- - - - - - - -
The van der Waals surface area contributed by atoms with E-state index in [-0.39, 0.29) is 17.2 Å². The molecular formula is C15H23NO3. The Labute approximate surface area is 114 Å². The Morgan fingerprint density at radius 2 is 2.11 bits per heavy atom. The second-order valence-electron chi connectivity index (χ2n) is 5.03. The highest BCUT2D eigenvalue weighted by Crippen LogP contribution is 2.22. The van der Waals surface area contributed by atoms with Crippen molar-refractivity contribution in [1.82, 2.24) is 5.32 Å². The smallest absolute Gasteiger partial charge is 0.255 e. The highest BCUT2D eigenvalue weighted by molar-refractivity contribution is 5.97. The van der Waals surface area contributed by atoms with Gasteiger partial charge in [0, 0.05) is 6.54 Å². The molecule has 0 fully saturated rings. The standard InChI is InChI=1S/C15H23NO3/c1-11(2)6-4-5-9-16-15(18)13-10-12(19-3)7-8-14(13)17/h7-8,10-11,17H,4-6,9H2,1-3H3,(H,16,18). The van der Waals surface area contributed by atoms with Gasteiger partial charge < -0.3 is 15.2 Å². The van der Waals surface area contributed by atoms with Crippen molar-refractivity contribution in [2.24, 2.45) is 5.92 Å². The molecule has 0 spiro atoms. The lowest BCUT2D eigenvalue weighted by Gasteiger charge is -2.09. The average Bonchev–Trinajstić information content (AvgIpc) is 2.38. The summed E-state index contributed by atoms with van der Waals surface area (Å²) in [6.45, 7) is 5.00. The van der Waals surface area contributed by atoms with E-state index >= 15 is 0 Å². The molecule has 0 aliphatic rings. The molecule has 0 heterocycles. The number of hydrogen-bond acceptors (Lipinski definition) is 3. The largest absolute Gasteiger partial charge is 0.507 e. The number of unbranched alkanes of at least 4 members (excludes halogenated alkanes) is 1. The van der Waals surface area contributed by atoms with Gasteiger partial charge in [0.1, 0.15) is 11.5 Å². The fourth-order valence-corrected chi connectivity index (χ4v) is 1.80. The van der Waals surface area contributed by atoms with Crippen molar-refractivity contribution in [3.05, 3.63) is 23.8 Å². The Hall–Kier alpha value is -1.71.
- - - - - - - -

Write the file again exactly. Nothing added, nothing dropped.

The van der Waals surface area contributed by atoms with E-state index in [-0.39, 0.29) is 17.2 Å². The molecular formula is C15H23NO3. The Labute approximate surface area is 114 Å². The Morgan fingerprint density at radius 2 is 2.11 bits per heavy atom. The second-order valence-electron chi connectivity index (χ2n) is 5.03. The highest BCUT2D eigenvalue weighted by Crippen LogP contribution is 2.22. The van der Waals surface area contributed by atoms with Crippen molar-refractivity contribution in [1.82, 2.24) is 5.32 Å². The smallest absolute Gasteiger partial charge is 0.255 e. The highest BCUT2D eigenvalue weighted by molar-refractivity contribution is 5.97. The van der Waals surface area contributed by atoms with Gasteiger partial charge in [0, 0.05) is 6.54 Å². The molecule has 0 fully saturated rings. The standard InChI is InChI=1S/C15H23NO3/c1-11(2)6-4-5-9-16-15(18)13-10-12(19-3)7-8-14(13)17/h7-8,10-11,17H,4-6,9H2,1-3H3,(H,16,18). The van der Waals surface area contributed by atoms with Gasteiger partial charge < -0.3 is 15.2 Å². The van der Waals surface area contributed by atoms with Crippen molar-refractivity contribution in [2.24, 2.45) is 5.92 Å². The molecule has 0 spiro atoms. The lowest BCUT2D eigenvalue weighted by Gasteiger charge is -2.09. The average Bonchev–Trinajstić information content (AvgIpc) is 2.38. The summed E-state index contributed by atoms with van der Waals surface area (Å²) in [6.45, 7) is 5.00. The van der Waals surface area contributed by atoms with E-state index >= 15 is 0 Å². The molecule has 0 aliphatic rings. The molecule has 0 heterocycles. The number of hydrogen-bond acceptors (Lipinski definition) is 3. The largest absolute Gasteiger partial charge is 0.507 e. The number of unbranched alkanes of at least 4 members (excludes halogenated alkanes) is 1. The van der Waals surface area contributed by atoms with Gasteiger partial charge in [0.1, 0.15) is 11.5 Å². The fourth-order valence-corrected chi connectivity index (χ4v) is 1.80. The van der Waals surface area contributed by atoms with Crippen molar-refractivity contribution in [3.05, 3.63) is 23.8 Å². The Hall–Kier alpha value is -1.71.